The vision theory or vision hypothesis is a term used to cover a range of theories that question the physical resurrection of Jesus, and suggest that sightings of a risen Jesus were visionary experiences. It was first formulated by David Friedrich Strauss, and proposed in several forms by mainstream scholarship, including Helmut Koester,Géza Vermes, and Larry Hurtado, and members of the Jesus Seminar such as Gerd Lüdemann.
Christian apologists object against the theory, taking the resurrection to be a literal, bodily phenomenon.
David Friedrich Strauss (1808-1874), in his "Life of Jesus" (1835), argued that the resurrection was not an objective historical fact, but a subjective "recollection" of Jesus, transfiguring the dead Jesus into an imaginary, or "mythical," risen Christ. The appearance, or Christophany, of Jesus to Paul and others, was "internal and subjective." Reflection on the Messianic hope, and Psalms 16:10,[note 1] led to an exaltated state of mind, in which "the risen Christ" was present "in a visionary manner," concluding that Jesus must have escaped the bondage of death. Strauss' thesis was further developed by Ernest Renan (1863) and Albert Réville (1897). These interpretations were later classed the "subjective vision hypothesis",[note 2] and "is advocated today by a great majority of New Testament experts."
According to Ehrman, "the Christian view of the matter [is] that the visions were bona fide appearances of Jesus to his followers", a view which is "forcefully stated in any number of publications." Ehrman further notes that "Christian apologists sometimes claim that the most sensible historical explanation for these visions is that Jesus really appeared to the disciples."
According to De Conick, the experiences of the risen Christ in the earliest written sources - the "primitive Church" creed of , Paul in and - are ecstatic rapture events.
According to Hurtado, the resurrection experiences were religious experiences which "seem to have included visions of (and/or ascents to) God's heaven, in which the glorified Christ was seen in an exalted position." These visions may mostly have appeared during corporate worship. Johan Leman contends that the communal meals provided a context in which participants entered a state of mind in which the presence of Jesus was felt.
According to Ehrman, "the disciples' belief in the resurrection was based on visionary experiences."[note 3] Ehrman notes that both Jesus and his early followers were apocalyptic Jews, who believed in the bodily resurrection, which would start when the coming of God's Kingdom was near. Ehrman further notes that visions usually have a strong persuasive power, but that the Gospel-accounts also record a tradition of doubt about the appearances of Jesus. Ehrman's "tentative suggestion" is that only a few followers had visions, including Peter, Paul and Mary. They told others about those visions, convincing most of their close associates that Jesus was raised from the dead, but not all of them. Eventually, these stories were retold and embellished, leading to the story that all disciples had seen the risen Jesus. The belief in Jesus' resurrection radically changed their perceptions, concluding from his absence that he must have been exalted to heaven, by God himself, exalting him to an unprecented status and authority.
According to Helmut Koester, the stories of the resurrection were originally epiphanies in which the disciples are called to a ministry by the risen Jesus, and at a secondary stage were interpreted as physical proof of the event. He contends that the more detailed accounts of the resurrection are also secondary and do not come from historically trustworthy sources, but instead belong to the genre of the narrative types.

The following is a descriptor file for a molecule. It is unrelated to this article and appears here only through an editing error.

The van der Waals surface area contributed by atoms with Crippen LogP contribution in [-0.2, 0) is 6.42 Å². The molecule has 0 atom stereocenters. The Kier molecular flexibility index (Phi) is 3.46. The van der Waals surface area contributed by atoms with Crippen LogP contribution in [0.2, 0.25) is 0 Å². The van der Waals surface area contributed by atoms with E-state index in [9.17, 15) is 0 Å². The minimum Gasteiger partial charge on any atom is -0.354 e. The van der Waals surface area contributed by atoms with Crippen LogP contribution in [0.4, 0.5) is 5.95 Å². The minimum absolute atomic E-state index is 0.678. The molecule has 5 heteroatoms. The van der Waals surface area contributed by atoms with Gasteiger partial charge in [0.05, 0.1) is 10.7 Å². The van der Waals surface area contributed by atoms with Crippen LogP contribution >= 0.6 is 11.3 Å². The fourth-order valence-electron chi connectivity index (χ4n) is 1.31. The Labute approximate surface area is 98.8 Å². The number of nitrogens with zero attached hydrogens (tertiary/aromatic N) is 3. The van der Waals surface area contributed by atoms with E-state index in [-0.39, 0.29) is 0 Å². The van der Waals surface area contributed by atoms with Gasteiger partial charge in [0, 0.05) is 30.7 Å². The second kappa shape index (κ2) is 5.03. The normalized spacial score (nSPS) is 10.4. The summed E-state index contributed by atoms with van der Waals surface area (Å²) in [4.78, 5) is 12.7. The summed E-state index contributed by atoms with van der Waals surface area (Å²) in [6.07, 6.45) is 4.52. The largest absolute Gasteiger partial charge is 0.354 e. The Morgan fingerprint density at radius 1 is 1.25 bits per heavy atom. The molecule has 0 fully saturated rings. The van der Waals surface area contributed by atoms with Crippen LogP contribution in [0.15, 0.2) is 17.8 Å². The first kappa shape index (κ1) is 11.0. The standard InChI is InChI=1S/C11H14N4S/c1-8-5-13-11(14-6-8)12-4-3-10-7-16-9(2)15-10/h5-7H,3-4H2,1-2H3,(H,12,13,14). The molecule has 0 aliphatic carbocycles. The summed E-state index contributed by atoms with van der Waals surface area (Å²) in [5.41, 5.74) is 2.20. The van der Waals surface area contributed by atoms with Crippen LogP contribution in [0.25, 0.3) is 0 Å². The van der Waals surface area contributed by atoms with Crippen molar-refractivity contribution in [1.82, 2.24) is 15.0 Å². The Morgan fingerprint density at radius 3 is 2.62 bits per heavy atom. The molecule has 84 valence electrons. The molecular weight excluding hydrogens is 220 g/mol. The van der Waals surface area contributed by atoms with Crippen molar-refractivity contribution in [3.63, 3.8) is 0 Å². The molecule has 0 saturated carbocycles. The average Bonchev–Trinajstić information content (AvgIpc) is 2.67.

According to Gerd Lüdemann, Peter had a vision of Jesus, induced by his feelings of guilt of betraying Jesus. The vision elevated this feeling of guilt, and Peter experienced it as a real appearance of Jesus, raised from dead. He convinced the other disciples that the resurrection of Jesus signalled that the endtime was near and God's Kingdom was coming, when the dead who would rise again, as evidenced by Jesus. This revitalized the disciples, starting-off their new mission.[web 1]
According to Biblical scholar Géza Vermes, the resurrection is to be understood as a reviving of the self-confidence of the followers of Jesus, under the influence of the Spirit, "prompting them to resume their apostolic mission." They felt the presence of Jesus in their own actions, "rising again, today and tomorrow, in the hearts of the men who love him and feel he is near."
Hans Grass (1964) proposed an "objective vision hypothesis," in which Jesus' appearances are "divinely caused visions," showing his followers that His resurrection "was a spiritual reality." Jesus' spirit was resurrected, but his body remained dead, explaining the belated conversion of Jesus' half-brother James. Grass' "objective" vision hypothesis finds no echo in more recent scholarship.
Alfred Edersheim (1959) pointed out several objections to the hypothesis, including that the record shows that disciples expected Jesus to remain dead and needed convincing of the opposite. Others also have cited Christ's eating with the Twelve and showing them his wounds. Several Christian apologist scholars such as Gary Habermas, William Lane Craig and Michael Morrison have argued against the vision explanations for the resurrection. William Lane Craig and Gerd Lüdemann entered a written debate on the subject in 2000.Pinchas Lapide rejected the possibility that the appearances were hallucinations. After examining the various claims he wrote, "If the defeated and depressed group of disciples overnight could change into a victorious movement of faith, based only on autosuggestion or self-deception--without a fundamental faith experience--then this would be a much greater miracle than the resurrection itself."